Sue Ellen, who runs Epsom and two other racecourses, wants to restore the Derby's standing as one of the most popular sporting events of the season.
For Saturday's event, with its new pounds 1m first prize, she has slashed prices, reopened the publicly accessed "hill" in the centre of the course, and ripped down fences so that racegoers will be able to line the rail as they did until a decade ago. Potential racegoers are being urged, via ads on London's Capital Radio, to give the Derby a try as a day out to remember. The heart of Ms Ellen's strategy is simple: to return the race to being the "People's Derby" that it once was.
Simple it may be, but it is controversial too. Her plan has ignited a controversy in racing, a world not known for its progressive views. She has been accused of "vulgarising" the race, encouraging drinking on the course and of generally lowering the tone of one of the highlights of the racing calendar. Robert Sangster and jockey Pat Eddery are among a growing "traditionalist" lobby who want the Derby moved back from Saturday to Wednesday.
When Ms Ellen took over as managing director of United Racecourses, the company which owns the Epsom course, she inherited one of racing's toughest tasks: to reverse the decline of Britain's once favourite day out.
It is undisputed that the Derby, Britain's premier flat race, is in decline. Unlike the Grand National, which this year attracted 12 million viewers, last year's Derby totalled 2.5 million - down 1.8 million since 1993. Despite a move from Wednesday to Saturday two years ago, just 55,000 people turned up to watch, compared with 300,000 half a century ago.
"Nobody wrote to me when I started this job without saying what a challenge the Derby was," she laughs. "There seemed to be this wave of sympathy. Like the job was something of a poisoned chalice.
"Everyone holds strong views on what the race should be, some of them quite aggressive," she says diplomatically.
"It's had a long history and it has declined but the point is that it was always going to decline because its heyday was before television, before the car, before all the other leisure opportunities.
"The Derby is a day out and that's why we talk about it as a people's race. It was the basis for the East End's 'day out'. It used to have pearly kings and queens. It used to be a national institution. Parliament used to stop for it."
She believes the Derby, which began in 1661, had recently "lost its way". To move forwards, she says, the racing community has to accept that it is now part of - and in competition with - a booming leisure industry.
To ensure that new visitors do not feel alienated by the often strange customs and terminology, she encourages new staff to come to the racecourse as ordinary members of the public would, "to see how their treatment colours their experience".
"We're trying to make it more inviting to families. At York the other day I saw groups of girls dressed up and having a rather good time. We need to look at that, how to make it appealing to different groups."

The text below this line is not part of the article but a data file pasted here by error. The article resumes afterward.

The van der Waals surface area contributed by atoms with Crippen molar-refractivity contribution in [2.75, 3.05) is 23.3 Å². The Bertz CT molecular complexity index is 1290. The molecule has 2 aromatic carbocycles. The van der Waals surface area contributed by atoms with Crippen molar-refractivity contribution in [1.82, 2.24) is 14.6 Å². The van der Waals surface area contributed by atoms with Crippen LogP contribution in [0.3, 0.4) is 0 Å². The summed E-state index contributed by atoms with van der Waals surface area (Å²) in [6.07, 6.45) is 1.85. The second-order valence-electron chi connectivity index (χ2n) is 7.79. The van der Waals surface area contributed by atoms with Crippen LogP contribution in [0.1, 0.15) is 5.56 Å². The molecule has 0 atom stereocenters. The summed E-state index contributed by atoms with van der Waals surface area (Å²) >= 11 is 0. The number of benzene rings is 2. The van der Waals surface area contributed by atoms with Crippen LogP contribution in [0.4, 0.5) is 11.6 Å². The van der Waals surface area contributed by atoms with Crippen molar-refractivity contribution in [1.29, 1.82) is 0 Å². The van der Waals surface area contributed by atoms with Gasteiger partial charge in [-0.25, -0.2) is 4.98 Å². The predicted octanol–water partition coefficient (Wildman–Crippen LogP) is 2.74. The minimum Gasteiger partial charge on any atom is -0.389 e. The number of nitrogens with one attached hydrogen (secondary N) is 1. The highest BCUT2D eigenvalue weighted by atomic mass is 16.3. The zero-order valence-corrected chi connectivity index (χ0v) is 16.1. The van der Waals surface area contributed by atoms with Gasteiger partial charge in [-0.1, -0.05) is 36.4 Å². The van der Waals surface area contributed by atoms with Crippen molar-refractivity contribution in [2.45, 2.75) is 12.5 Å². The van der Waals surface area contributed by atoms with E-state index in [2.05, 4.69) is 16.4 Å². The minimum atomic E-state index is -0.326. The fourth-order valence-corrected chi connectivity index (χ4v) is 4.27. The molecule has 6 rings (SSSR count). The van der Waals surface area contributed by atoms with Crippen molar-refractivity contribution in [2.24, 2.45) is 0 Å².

"I think people should be able to choose. I don't think it has to be a choice between vulgarising or making it absolutely exclusive. The thing that's unique about the Derby is its social mix."
Ms Ellen, at 48 as elegant as a thoroughbred, and with a ready laugh, is an unconventional head of United Racecourses. Married to a banker with two teenage daughters, she recently took a six-month sabbatical to go trekking in Nepal. She also professes a fondness for white water rafting, and says that sometimes her daughters "just wish they could spend their holidays in Cornwall".
In short, she could not be further from the Jockey Club "duffers" that have traditionally dominated the racing hierarchy, and her entrance - albeit through headhunters - has not passed without comment. She has been described variously as "tough as teak", and as "a new outsider with a heart as hard as a money lender".
The descriptions leave her laughing, if a little bemused. Some of the old guard may be a little threatened by her, she concedes - perhaps because she's a successful woman.
"I think people are a bit wary because I'm seen as commercial, they probably think I'm tough, but I don't know why that's an issue," she says, adding without irony: "That girl who runs Brands Hatch [Nicola Foulston]. Now she seems pretty tough. But then I spoke to her on the phone and she seemed all right."
Like Foulston, and Karren Brady of Birmingham City Football Club, Sue Ellen has had a rapid and disproportionately high profile as a senior woman in a man's world.
"My appointment was announced on the front page of the Times," she says. "I suppose that should have been an early warning."
A racehorse owner herself, Ms Ellen knew the world she was entering and is pragmatic about her experiences. She also has no axe to grind about her gender.
"I think the old hierarchical control culture which men were very comfortable with is declining. Racing is slowly changing, but in terms of management technique it's still very old fashioned and it doesn't realise how far it has to go.
"The great thing about being a woman of my generation is that there are no precedents ... That's still an advantage here. You don't fit into a mould, so people aren't saying 'she's not like so-and-so'."
Saturday will largely determine whether Sue Ellen is vindicated. Her main concern is weather ("I'll spend the rest of the week praying for rain"). But as far as the "People's Derby" is concerned, early signs are good, with coach and ticket bookings up, and a healthy demand for corporate hospitality.
What if it doesn't work? Ms Ellen looks a bit nonplussed, then laughs. "I'll feel a bit sick on Saturday night I suppose! No, If we get it wrong, well then, we'll just keep doing it until we get it right."Reuse content